Today’s Election Day, the end of a long and noisy campaign that may go into the books as the most expensive in Michigan history, with record-setting amounts of out-of-state and secret “dark” money flooding into Michigan.
As usual, there have been lots of endorsements by newspapers and other assorted organizations. The Detroit Free Press, Michigan’s largest paper, raised a few eyebrows by endorsing Republican Rick Snyder for governor, while the Detroit News self-admittedly broke its conservative editorial policy by endorsing Democrat Gary Peters for U. S. Senate.
Which raises the obvious question: How come Bridge Magazine, which certainly covers public policy and politics, doesn’t endorse in partisan political races?
It’s a reasonable question, for which there are several answers.
The first is that Bridge is a publication of the Center for Michigan. The Center is a 501(c)(3) non-profit corporation under the U. S. tax code. Our tax status forbids us from participating in partisan political activity, which includes editorial endorsements. We can examine policy ideas; we can even run accuracy checking Michigan Truth Squad posts. But outright partisan activity is a no-no.
The second reason Bridge doesn’t endorse candidates has nothing to do with the tax code but everything to do with the integrity and balance of the kind of journalism we practice at Bridge Magazine. Our job at Bridge is to run fact-based, non-ideological, fair minded, thoughtful stories that get at the how and why behind of the news, not just the surface stuff.
The absolute center of our work with Bridge rests in the integrity of our journalism and the trust this earns with our readers. We do not want to do anything – such as endorsing partisan political candidates – to damage these.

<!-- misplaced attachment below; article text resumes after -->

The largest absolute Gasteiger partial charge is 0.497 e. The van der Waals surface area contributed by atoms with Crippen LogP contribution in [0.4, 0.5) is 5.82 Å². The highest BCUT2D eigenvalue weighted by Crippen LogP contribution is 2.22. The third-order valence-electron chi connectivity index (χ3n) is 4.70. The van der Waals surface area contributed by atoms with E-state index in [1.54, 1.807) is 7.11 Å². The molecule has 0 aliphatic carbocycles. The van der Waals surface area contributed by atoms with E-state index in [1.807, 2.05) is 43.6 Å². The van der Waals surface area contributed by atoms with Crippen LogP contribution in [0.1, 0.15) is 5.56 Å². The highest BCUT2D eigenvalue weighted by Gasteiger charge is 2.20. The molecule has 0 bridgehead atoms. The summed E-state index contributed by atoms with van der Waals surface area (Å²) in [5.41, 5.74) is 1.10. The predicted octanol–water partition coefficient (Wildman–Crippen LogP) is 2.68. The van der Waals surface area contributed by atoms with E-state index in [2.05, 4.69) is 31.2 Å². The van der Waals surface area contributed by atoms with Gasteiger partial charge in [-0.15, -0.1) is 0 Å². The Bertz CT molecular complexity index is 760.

A common criticism of the news media is that a paper whose opinion page is, say, Democratic-leaning will therefore slant its news coverage to the left. In my experience, that happens very rarely – one of the highest values for a reporter still is to call ‘em as you see ‘em. But the fact is that the very existence of a partisan editorial page does contribute to questions about bias in news presentation.
That gets to the other practical reason why we hew so firmly to the nonpartisan middle of the road. The core of what we do at the Center is our public engagement work, which involves bringing together small groups of citizens into community conversations. These gatherings – which take place all over the state and involve people whose collective demography looks just like the face of Michigan – provide us with a way to bring forward the uncensored, unbiased opinions of ordinary Michigan citizens.
For the 30,000 Michiganders who have participated in our community conversations, this isn’t idle chatter. The priorities they express determine the priorities of the Center for Michigan, and their priorities and policy proposals that we bring to the halls of power represent the unvarnished views of thousands of Michigan citizens.
Our experience advocating for public policy in Lansing persuades us that we can be successful as long as the journalism in Bridge Magazine is perceived as accurate, fair and nonpartisan and our public engagement campaigns are regarded as an unbiased way to amplify citizens’ voices on the issues of our times.
So if the mission of the Center for Michigan is to make Michigan a better place and if we really want to be effective is carrying out this mission, it’s firmly in our interest not be regarded as biased or partisan.
Sure, we’re regularly criticized by lots of folks. On any given day of the week, we can be (and are) assaulted for being a bunch of lefty liberals and also as part of a vast right-wing conspiracy. So be it. That’s part of the turf when you’re persistently in the middle of the road.
But that’s where we are, come rain or shine. It’s an important part of our ability to get things done – remember, we’re a “think-and-do tank”. Which is why we’re not going to change our nonpartisan, non-ideological, fact-driven way of doing things.